You might say the day is never really done in consumer technology news. Your workday, however, hopefully draws to a close at some point. This is the Daily Roundup on Engadget, a quick peek back at the top headlines for the past 24 hours — all handpicked by the editors here at the site. Click on through the break, and enjoy.
Today, UPS announced its plan to bring 3D printing services to the masses. The shipping company will soon roll out Stratasys Uprint SE Plus printers to 60 locations in San Diego to test out the new service; it’ll be aimed at small businesses, start-ups and retail customers in need of a professional grade model to produce things like prototypes and artistic renderings. At $20,900 a pop, Stratasys printers aren’t exactly the kind of gadget you’d purchase for home use, so their availability at UPS stores is a pretty major step towards making high quality 3D printing an accessible option for the common man. Though the company is starting small, it hopes to expand the service nationwide, provided that the San Diego experiment proves successful. For more info, check out the video after the break.
Filed under: Misc, Peripherals
Each week Joshua Fruhlinger contributes This is the Modem World, a column dedicated to exploring the culture of consumer technology.
Some of the following, for legal reasons, may or may not be fictional.
My first modem was a 300-baud Apple-Cat II. It was an expansion card for the Apple II and simply plugged into a phone line. It was, simply put, a bad-ass piece of technology that turned me into a total digital delinquent. While my parents thought I was innocently learning to code BBSes (bulletin board systems) I was actually learning how to get things for free and paving the way for software pirates, phone phreaks and straight-up frauds of the future.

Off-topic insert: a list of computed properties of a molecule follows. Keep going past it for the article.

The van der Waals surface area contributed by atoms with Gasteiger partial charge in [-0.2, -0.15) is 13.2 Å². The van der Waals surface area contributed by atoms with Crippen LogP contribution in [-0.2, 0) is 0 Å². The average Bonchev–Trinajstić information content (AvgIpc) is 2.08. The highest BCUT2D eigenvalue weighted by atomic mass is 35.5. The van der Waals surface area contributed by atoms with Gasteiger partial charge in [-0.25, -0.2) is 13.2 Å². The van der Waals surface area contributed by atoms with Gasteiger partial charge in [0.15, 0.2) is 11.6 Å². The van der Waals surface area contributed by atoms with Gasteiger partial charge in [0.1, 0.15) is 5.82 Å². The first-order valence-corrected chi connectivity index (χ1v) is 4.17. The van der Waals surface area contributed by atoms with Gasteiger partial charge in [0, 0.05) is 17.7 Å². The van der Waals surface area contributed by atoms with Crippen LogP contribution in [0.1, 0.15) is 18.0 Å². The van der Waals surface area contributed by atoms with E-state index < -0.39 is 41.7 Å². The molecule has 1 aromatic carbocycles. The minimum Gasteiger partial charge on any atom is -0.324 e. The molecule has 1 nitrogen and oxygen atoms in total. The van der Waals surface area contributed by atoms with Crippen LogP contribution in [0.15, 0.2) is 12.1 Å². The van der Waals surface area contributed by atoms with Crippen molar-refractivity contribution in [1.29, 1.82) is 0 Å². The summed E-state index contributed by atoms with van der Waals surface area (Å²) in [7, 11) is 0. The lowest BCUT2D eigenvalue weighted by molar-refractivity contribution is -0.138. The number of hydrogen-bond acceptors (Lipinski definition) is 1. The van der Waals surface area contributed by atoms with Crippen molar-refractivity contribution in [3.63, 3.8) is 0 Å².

The Apple-Cat II could connect to other Apple-Cat IIs at 1200 baud, which made file transfers pretty quick for the time. This meant we could trade entire games in about an hour. We’d log into bulletin board systems, share lists of things we had and set up times to dial one another to trade games. Usually a barter would take place — your Aztec for my Hard Hat Mack. It was a lot like trading baseball cards, I imagine.
Filed under: Misc, <a class="colorbox" href="http://www.engadget.com/category/internet/?utm_source=Feed_Classic&utm_medium=feed&utm_campaign=Engadget"
Remember that luggage tracking device we did a hands-on with back at CES? Well, now you can finally get your own hands around it. Trakdot Luggage has just started shipping. The little box auto-transmits its location via quad-band GSM chip and triangulation, letting you know where your toiletries are at all times (except when you’re actually in the air, naturally). Trakdot will run you $50, a price that includes a luggage tag and batteries (which should give you around two weeks of use). You’ll also need to drop $9 for the activation and $13 for the annual service fee, if you want more than just a suitcase paperweight. And as for actually tracking the package, you’ll have to rely on your parcel carrier for that information.
Filed under: Misc, GPS
Windows Phone users who want to use Google Sync for contact and calendar integration had better act quickly: today is the last day that they can link their handsets to the service before Google pulls the plug. From August 1st onwards, Google Sync will only work on a given Windows Phone if it’s already configured. The GDR 2 upgrade keeps syncing alive through CalDAV and CardDAV support, although many users could go without that support for some time — to date, Americans can only see the OS refresh on the HTC 8XT, Lumia 520, Lumia 925 and Lumia 1020. If you’re not in that group and miss the Google Sync deadline, you’ll just have to sit tight while Microsoft finishes rolling out the GDR 2 update this summer.
Filed under: Cellphones, Internet, Mobile, Microsoft, Google
Source: Google Apps